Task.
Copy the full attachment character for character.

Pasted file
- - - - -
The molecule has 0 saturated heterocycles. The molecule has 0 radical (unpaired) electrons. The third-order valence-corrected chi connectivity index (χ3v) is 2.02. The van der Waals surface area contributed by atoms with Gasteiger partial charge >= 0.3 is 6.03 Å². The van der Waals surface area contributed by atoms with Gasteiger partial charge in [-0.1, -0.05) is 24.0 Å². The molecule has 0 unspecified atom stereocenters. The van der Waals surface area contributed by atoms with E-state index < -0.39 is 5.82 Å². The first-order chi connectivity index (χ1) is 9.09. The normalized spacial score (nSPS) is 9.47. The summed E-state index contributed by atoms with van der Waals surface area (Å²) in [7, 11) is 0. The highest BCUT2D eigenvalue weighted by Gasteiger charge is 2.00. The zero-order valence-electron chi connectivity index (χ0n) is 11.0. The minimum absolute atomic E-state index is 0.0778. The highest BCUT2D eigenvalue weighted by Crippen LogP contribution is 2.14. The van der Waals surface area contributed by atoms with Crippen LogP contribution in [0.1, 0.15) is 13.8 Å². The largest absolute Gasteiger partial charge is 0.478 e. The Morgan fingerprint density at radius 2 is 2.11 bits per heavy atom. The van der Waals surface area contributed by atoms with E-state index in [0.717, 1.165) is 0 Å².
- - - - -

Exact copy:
The molecule has 0 saturated heterocycles. The molecule has 0 radical (unpaired) electrons. The third-order valence-corrected chi connectivity index (χ3v) is 2.02. The van der Waals surface area contributed by atoms with Gasteiger partial charge >= 0.3 is 6.03 Å². The van der Waals surface area contributed by atoms with Gasteiger partial charge in [-0.1, -0.05) is 24.0 Å². The molecule has 0 unspecified atom stereocenters. The van der Waals surface area contributed by atoms with E-state index < -0.39 is 5.82 Å². The first-order chi connectivity index (χ1) is 9.09. The normalized spacial score (nSPS) is 9.47. The summed E-state index contributed by atoms with van der Waals surface area (Å²) in [7, 11) is 0. The highest BCUT2D eigenvalue weighted by Gasteiger charge is 2.00. The zero-order valence-electron chi connectivity index (χ0n) is 11.0. The minimum absolute atomic E-state index is 0.0778. The highest BCUT2D eigenvalue weighted by Crippen LogP contribution is 2.14. The van der Waals surface area contributed by atoms with Crippen LogP contribution in [0.1, 0.15) is 13.8 Å². The largest absolute Gasteiger partial charge is 0.478 e. The Morgan fingerprint density at radius 2 is 2.11 bits per heavy atom. The van der Waals surface area contributed by atoms with E-state index in [0.717, 1.165) is 0 Å².